The non-profit puts a high value on cooperative research, or science done in partnership with fishermen, so, from the beginning, launched efforts to improve the data being fed into the government’s modeling of fish populations and the science used for fisheries management.

“Fishermen, on the water every day, are intimately aware of what is happening in the ocean,” said Chief Operating Officer Melissa “Mel” Sanderson, who spearheaded many science programs since she started as an intern with the Fishermen’s Alliance close to two decades ago. “Their observations and experiences can be easily dismissed by scientists, so the Fishermen’s Alliance cooperative research projects are designed to bring fishermen’s knowledge into the science and management in a way that can’t be ignored.”

The Hook Association’s initial work was with cod and haddock, but further effort has run the gamut from movements and spawning habits of halibut to experimental fishing permits that allow fishermen to target different fisheries on a single trip.

A snapshot of work done in a single year, 2004, the year Sanderson joined the staff, gives a good sense of the long-term commitment:

  • Cod tagging, finding how far and how fast cod fish go. More than 100 hook fishermen members tagged 60,000 cod and were paid $555,000.
  • Cod habitat study, finding out where cod were spawning on Western Georges Bank and Nantucket Shoals, and if there were distinct sub-populations.
  • Juvenile cod mortality, determining the survival rate of young cod caught on hooks and released. More than 1,000 cod were caged at three depths throughout the year, with an average survival rate of 86 percent.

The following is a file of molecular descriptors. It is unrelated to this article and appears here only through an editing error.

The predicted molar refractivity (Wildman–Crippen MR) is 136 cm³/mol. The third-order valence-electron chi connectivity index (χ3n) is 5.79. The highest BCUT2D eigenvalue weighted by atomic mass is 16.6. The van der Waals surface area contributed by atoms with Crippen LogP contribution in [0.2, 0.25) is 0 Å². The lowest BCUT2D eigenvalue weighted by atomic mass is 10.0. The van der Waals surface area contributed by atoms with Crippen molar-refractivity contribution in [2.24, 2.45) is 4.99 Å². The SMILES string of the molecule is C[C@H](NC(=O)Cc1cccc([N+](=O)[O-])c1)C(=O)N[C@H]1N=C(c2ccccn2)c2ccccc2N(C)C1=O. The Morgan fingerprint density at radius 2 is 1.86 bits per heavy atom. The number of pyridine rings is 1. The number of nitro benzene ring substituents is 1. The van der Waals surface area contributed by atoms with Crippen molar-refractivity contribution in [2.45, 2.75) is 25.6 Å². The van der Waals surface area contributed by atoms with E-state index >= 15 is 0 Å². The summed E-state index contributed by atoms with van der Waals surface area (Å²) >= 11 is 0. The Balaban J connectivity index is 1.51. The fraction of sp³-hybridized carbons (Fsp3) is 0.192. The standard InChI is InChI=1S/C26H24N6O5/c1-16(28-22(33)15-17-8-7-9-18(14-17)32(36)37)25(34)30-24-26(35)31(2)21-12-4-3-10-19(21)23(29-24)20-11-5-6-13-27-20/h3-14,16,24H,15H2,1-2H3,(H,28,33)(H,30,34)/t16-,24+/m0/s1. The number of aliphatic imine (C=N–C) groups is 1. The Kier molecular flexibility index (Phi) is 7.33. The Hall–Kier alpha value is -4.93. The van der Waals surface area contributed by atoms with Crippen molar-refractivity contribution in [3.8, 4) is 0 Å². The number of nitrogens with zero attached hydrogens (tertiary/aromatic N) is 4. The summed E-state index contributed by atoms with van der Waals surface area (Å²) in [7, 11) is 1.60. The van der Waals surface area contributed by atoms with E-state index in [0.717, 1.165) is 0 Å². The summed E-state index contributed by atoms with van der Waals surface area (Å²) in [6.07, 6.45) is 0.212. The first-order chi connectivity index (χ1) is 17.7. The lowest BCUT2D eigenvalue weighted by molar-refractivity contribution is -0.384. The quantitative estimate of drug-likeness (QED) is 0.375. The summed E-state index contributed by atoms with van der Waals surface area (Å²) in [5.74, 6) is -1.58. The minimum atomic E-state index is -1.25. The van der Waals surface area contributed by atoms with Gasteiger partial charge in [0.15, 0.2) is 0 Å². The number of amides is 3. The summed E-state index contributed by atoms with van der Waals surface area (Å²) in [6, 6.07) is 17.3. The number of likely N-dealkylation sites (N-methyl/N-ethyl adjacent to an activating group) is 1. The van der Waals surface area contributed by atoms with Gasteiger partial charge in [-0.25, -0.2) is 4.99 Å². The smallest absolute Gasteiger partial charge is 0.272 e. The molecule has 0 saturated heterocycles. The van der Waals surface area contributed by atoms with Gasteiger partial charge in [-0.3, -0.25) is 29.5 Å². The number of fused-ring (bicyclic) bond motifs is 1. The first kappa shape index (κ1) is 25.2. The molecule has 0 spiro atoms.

• Testing baits to see how to attract haddock without catching cod.

John Pappalardo, chief executive officer of the Fishermen’s Alliance, started with the hook association in 1996 and pointed out that many studies involved years of work, creating years of benefit.

When hook fishermen conducted a multiyear study to prove they could target haddock with minimal cod catch, they were allowed access into an otherwise closed area.

“Our efforts created millions of dollars of benefit for dozens of fishermen, which strengthens our coastal communities,” Pappalardo said.

“It was a great success,” agreed Hesse.

The work done with caged cod showed that young cod caught on hooks had a high survival rate, reducing the amount of discards applied to hook fishermen’s annual quota balance.

Those are examples of the Fishermen’s Alliance using science to help create opportunity.

Pappalardo mentioned another example. Using reams of data from fishermen in the large mesh gillnet fishery, the Fishermen’s Alliance was able to win approval for fishermen to begin to land barndoor skates; since updating the science wasn’t a priority for federal regulators, the Fishermen’s Alliance and local fishermen provided data on how barndoor skate could be caught sustainably.

Walinski remembers a similar effort that helped many fishermen keep their businesses going – catching dogfish.